California Lawmakers Approve Bill That Caps Rising Rent Costs

The California Assembly approved a bill that would cap rent increases statewide Wednesday, The Mercury News reports.

The bill passed 43-28 and will now head to the Senate. If approved and signed by Governor Gavin Newsom, California will become the second state to cap annual rent increases.

The bill would ban landlords from increasing annual rents by more than 7 percent plus the annual increase for the cost of living. A previous version of the bill sought to cap the hikes at 5 percent plus inflation.

Assemblyman David Chiu, the bill’s author, urged colleagues to support the bill to protect residents who are one rent increase away from homelessness.

“They are our neighbors,” he said. “They are our co-workers. They are our brothers and sisters. They are our grandparents.”

Along with raising the cap from his earlier bill, Chiu also agreed to exempt property owners with no more than 10 single-family homes and set the law to expire in 2023 to get the bill passed.

Oregon similarly passed a law capping rent increases at 7 percent plus inflation earlier this year.

Critics say rent cap is not enough:

“These bills did not help address California’s housing problems,” Alex Creel of the California Apartment Association told The Sacramento Bee. “(Realtors) negotiated amendments to benefit landlords and tenants and are pleased that, through working with the bill authors, legislators and other organizations, the bills will be amended to address our concerns.”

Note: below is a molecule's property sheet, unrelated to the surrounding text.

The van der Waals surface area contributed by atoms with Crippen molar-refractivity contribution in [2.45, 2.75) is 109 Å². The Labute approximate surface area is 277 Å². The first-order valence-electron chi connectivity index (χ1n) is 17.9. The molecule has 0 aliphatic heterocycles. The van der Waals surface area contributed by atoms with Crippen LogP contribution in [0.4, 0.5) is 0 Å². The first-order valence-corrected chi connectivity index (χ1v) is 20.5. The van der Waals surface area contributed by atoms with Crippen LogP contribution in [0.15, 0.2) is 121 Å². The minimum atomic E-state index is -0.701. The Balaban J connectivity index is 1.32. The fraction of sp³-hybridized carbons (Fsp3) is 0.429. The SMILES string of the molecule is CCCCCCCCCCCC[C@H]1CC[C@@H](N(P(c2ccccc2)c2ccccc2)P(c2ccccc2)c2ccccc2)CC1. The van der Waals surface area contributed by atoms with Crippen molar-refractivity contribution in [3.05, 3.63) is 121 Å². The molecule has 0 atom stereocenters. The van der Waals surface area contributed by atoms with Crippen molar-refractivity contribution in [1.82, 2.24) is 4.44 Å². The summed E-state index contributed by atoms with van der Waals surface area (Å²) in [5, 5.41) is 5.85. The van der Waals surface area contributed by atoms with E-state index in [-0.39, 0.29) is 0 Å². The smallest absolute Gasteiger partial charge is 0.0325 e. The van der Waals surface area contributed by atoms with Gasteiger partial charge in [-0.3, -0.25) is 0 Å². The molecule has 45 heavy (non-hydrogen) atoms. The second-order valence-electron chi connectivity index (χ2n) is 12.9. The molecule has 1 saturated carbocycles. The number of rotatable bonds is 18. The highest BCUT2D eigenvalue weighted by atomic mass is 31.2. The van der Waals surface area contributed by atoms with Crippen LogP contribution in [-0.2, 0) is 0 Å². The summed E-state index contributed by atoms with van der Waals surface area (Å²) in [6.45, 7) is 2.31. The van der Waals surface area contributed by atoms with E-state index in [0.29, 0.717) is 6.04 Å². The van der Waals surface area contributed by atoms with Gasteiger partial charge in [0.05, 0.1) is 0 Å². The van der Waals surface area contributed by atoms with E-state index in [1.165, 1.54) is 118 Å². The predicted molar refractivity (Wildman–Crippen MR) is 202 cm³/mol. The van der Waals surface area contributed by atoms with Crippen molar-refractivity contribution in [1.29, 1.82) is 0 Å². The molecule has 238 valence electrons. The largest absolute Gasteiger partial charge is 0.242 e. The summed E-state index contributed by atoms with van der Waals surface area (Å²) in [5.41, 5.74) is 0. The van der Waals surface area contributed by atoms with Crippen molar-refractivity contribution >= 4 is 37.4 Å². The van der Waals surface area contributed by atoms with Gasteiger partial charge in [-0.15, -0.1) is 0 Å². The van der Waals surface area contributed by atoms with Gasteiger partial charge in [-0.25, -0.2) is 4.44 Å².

Assemblywoman Blanca Rubio said she was worried that the bill will cause landlords to raise their rents by the maximum amount each year.

“I’m really cautious about how we vote today because it’s going to price low-income folks out of housing because they know ... they won’t be able to afford the increase every year,” she told The Bee.

Rent control could make housing crisis worse:

“Rent control diminishes the supply and maintenance of rental housing, exacerbating the shortages that drive up rents. That’s why economists broadly reject the approach,” wrote the San Francisco Chronicle editorial board. “The challenge for legislators is to protect beleaguered tenants from the most abusive price increases without further discouraging supply — and to remain focused above all on increasing supply. While residents need help staying in the homes California has, the only way out of the crisis is to build many more of them.”


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